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Hard Love by Ellen Wittlinger
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Hard Love (edition 2001)

by Ellen Wittlinger

Series: Marisol (1)

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8382316,966 (3.73)24
After starting to publish a zine in which he writes his secret feelings about his lonely life and his parents' divorce, sixteen-year-old John meets an unusual girl and begins to develop a healthier personality.
Member:bibliovermis
Title:Hard Love
Authors:Ellen Wittlinger
Info:Simon Pulse (2001), Paperback, 224 pages
Collections:Your library
Rating:***
Tags:young adult, fiction, romance, adolescence, lgbtqia

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Hard Love by Ellen Wittlinger

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» See also 24 mentions

Showing 1-5 of 22 (next | show all)
I loved this book. It still remains one of the few to this day that I've read more than once; and at the time, it was the first I've read that connected with my own struggle to understand my own sexuality, even if I had yet to confront it.

It certainly isn't the most prolific read, but it's a good read nonetheless. ( )
  omgitsafox | Jul 23, 2018 |
I’ve had this book on my wish list for years, so I was so happy when I finally got my hands on it. Thanks Mom!

I was expecting to like Hard Love, but I ended up loving it. It was so good that I read it in one sitting. I know that isn’t saying much since it’s not a very big book, but I’ve been struggling with reading lately, so the fact that I was able to do that surprised me.

I basically loved every single thing about this book. I think the only thing I didn’t like was that Marisol is always saying she’s a lesbian. I understand why she is always saying it, but after a while it’s just like you’re gay, we get it. Other than that I had no problems. This might even be one of my favorite books now. I really need to get my hands on Love & Lies: Marisol’s Story. ( )
  TheTreeReader | Dec 28, 2017 |
While dealing with emotional trauma from growing up in a broken home, John falls in love for the first time with Marisol, a lesbian.

For some reason I expected this book to be gritty, but I actually found it rather sweet, or maybe bittersweet. I can relate to John's romantic angst, as I imagine most people could -- I've certainly been there, more than once, loving somebody who couldn't or wouldn't love me back. This is a Printz honor book, and though I don't always love the Printz committee's selections, I agree with them in this case. Recommended. ( )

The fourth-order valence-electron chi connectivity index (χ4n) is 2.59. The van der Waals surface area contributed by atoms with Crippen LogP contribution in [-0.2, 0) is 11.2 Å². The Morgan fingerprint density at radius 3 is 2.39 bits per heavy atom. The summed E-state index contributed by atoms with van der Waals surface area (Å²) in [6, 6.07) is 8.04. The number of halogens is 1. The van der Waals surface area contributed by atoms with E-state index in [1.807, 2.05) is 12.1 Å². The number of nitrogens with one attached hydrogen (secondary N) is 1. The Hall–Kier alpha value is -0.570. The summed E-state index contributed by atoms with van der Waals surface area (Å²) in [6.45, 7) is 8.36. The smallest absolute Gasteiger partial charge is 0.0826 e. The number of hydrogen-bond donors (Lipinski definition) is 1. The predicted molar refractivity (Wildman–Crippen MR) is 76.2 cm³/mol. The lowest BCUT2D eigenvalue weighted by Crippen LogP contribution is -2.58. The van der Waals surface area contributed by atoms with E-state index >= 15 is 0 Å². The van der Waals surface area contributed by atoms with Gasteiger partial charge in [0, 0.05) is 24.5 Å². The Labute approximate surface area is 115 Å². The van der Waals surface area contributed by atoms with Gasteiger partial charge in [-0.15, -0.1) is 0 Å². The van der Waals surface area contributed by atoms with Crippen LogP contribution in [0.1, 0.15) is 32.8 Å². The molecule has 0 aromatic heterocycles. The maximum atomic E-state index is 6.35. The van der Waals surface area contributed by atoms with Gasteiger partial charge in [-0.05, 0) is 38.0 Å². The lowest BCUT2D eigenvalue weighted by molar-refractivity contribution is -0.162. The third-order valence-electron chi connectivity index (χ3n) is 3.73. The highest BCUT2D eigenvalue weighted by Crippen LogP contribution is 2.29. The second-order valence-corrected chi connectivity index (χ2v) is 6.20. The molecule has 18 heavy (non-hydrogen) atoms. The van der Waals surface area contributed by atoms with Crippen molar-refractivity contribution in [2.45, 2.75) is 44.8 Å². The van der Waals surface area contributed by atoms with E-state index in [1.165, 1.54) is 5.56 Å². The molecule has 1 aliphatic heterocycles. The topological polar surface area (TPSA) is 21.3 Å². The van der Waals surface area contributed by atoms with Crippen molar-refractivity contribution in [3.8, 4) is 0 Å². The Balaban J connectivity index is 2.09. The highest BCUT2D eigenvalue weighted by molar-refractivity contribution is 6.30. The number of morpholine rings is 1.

foggidawn | Dec 31, 2016 |
Excellent YA lit. The characters break out of the mold of boring, conformist high school character and succeed in being fascinating, original, believable characters who fully exist outside their high schools' social structures. I really enjoyed the author's mix of John's friendship with Marisol with his relationships with his parents. A mother who ceased to touch him at all after her divorce and a father who considers Friday-night dinners fulfillment of his paternal duties added to the complexity of John's character. Without being either dull or overwrought with drama, "Hard Love" manages to elicit honest emotion in a world of convincing, interesting characters. And it's even funny too. ( )
  csoki637 | Nov 27, 2016 |
Rare among Young Adult fiction—or just about any fiction, for that matter—*Hard Love* tells the story of a friendship between a presumptively heterosexual teenage boy, John, and a lesbian teenager, Marisol. Despite the somewhat predictable trajectory of the narrative (to no one’s surprise but his own, John falls in love with Marisol), the novel navigates the murky waters of unrequited love beneath the broken bridge of incompatible sexual orientations in a way that both reaffirms young adult sexual identity and convincingly reflects the bittersweet experience of teenage romance.

John, who is somewhat of a social misfit, is trying his best to cope with his parents’ divorce and the overall disillusionment that most adolescents endure. He turns to zines for creativity and comfort. (The novel is set in the 1990s, so the focus on zines—which now seem quaint—is historically accurate. The noticeable absence of cell phones in the story also feels odd, considering their central role in contemporary teen culture.) John becomes enamored of a zine called Escape Velocity and vows to meet its author, Marisol. He greets her with his own zine, Bananafish, and the two become fast but unlikely friends.

Literacy—and the developmental power of writing and reading—help shape John’s identity throughout the course of the novel. He even adopts a nom de plume (Gio) as he tries to envision himself as a writer, friend, neglected son (like many teenagers, John has some major beefs with both of his parents), would-be romantic partner, and—most traumatic of all—prom attendee. Although Wittlinger might lay it on a bit thick with these teens’ devotion to zines, the emotions she portrays are always genuine and credible. She successfully depicts her characters as thoughtful, reflective, autonomous teens who are well aware of the challenges they face. ( )
  jimrgill | Feb 4, 2016 |
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I am immune to emotion. I have been ever since I can remember. Which is helpful when people appeal to my sympathy. I don't seem to have any.
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It seemed like she was playing a game with idiotic rules. First you laugh, then you tell a pretty lie, then you stick your tongue in each others mouths, then you say something really mean and hurtful to each other, then you go off to find somebody else who wants to play the game. This is an activity for intelligent people? I think not.
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